To break news on gravitational waves, this takes the cake

Gravitational wave detection 'changes everything'
Gravitational wave detection 'changes everything'


    Gravitational wave detection 'changes everything'


Gravitational wave detection 'changes everything' 01:58

Story highlights

  • Researcher tweeted picture of cake announcing gravitational waves discovery
  • Her tweet was considered news, broke embargo on announcement for some

(CNN)A cake trumped gravitational waves.

Scientists had placed a 10:30 a.m. embargo on Thursday's news that they'd discovered gravitational waves, thus proving a key element of Einstein's theory of general relativity and rocking the scientific community.
    But thanks to a casually tweeted photograph of a celebratory cake, the news got out 16 minutes early.
    The guilty party was a University of Maryland research associate named Erin Lee Ryan, who works at NASA's Goddard Space Flight Center.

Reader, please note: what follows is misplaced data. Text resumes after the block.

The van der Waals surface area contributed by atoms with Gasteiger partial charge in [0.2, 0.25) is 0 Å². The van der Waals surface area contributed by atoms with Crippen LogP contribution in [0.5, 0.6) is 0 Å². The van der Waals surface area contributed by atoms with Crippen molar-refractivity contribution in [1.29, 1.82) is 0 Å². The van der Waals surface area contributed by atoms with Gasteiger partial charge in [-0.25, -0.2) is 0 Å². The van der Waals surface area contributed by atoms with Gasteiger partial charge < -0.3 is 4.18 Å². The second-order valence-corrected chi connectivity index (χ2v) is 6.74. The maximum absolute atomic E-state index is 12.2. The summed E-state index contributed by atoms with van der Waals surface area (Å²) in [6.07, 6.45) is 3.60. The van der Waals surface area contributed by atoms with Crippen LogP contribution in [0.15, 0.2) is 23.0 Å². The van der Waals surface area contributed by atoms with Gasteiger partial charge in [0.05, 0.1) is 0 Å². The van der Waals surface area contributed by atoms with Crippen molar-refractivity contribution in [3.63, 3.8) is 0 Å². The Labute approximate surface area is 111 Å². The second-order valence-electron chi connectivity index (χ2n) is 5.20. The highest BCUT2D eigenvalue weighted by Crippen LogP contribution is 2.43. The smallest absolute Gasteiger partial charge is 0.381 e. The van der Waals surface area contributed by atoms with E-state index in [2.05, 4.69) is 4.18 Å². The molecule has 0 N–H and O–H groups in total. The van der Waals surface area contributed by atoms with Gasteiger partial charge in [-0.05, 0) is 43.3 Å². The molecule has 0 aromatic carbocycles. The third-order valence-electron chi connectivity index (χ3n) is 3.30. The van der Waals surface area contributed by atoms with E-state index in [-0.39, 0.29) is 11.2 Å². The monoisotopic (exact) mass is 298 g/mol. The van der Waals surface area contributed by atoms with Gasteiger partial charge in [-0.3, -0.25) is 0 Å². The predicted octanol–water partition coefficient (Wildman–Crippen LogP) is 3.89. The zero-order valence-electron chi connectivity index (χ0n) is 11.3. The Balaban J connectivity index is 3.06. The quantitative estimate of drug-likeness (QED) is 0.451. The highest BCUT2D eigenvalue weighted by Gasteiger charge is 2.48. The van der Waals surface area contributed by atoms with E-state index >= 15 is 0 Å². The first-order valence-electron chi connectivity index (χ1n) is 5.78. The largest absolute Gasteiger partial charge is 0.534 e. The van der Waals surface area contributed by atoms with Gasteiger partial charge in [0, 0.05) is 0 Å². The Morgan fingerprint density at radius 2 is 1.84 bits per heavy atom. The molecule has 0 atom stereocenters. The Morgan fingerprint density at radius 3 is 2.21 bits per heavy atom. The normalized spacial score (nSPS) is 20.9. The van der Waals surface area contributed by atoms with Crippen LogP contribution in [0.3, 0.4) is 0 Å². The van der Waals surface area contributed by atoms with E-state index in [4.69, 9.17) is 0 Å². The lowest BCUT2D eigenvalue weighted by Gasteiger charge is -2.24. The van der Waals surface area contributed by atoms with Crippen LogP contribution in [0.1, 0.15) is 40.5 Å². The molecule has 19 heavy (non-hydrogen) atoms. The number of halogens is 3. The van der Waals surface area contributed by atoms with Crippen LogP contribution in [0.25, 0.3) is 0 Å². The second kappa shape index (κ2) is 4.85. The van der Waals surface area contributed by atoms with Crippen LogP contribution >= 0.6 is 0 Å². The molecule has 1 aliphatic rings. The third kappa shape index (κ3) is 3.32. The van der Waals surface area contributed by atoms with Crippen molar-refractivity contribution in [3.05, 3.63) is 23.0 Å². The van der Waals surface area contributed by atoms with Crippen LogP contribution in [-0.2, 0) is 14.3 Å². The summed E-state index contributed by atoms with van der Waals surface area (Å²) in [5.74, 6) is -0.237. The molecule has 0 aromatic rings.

She told The Washington Post that she wasn't aware the embargo was still active, and that other employees had also taken pictures of the cake. However, she was the one whose tweet was noticed.
    "When I saw all the retweets I just thought: 'Oh no,' " Ryan said. "I mean, this is the second time I've wound up tweeting a cake before an embargo!"
    Yes, it's happened before.
    In 2013, Ryan tweeted a cake that revealed an observation about the Saturn moon Titan.
    That time she was told to "chill with the tweeting for a week or so."
    Ryan has had a good sense of humor about the whole thing.
    "Due to my cake tweets: collaborators now thinking we must announce our results with cake," she tweeted. "I like this plan."
    Well, it took 1.3 billion for the gravitational waves to find their way to Earth. What's 16 minutes?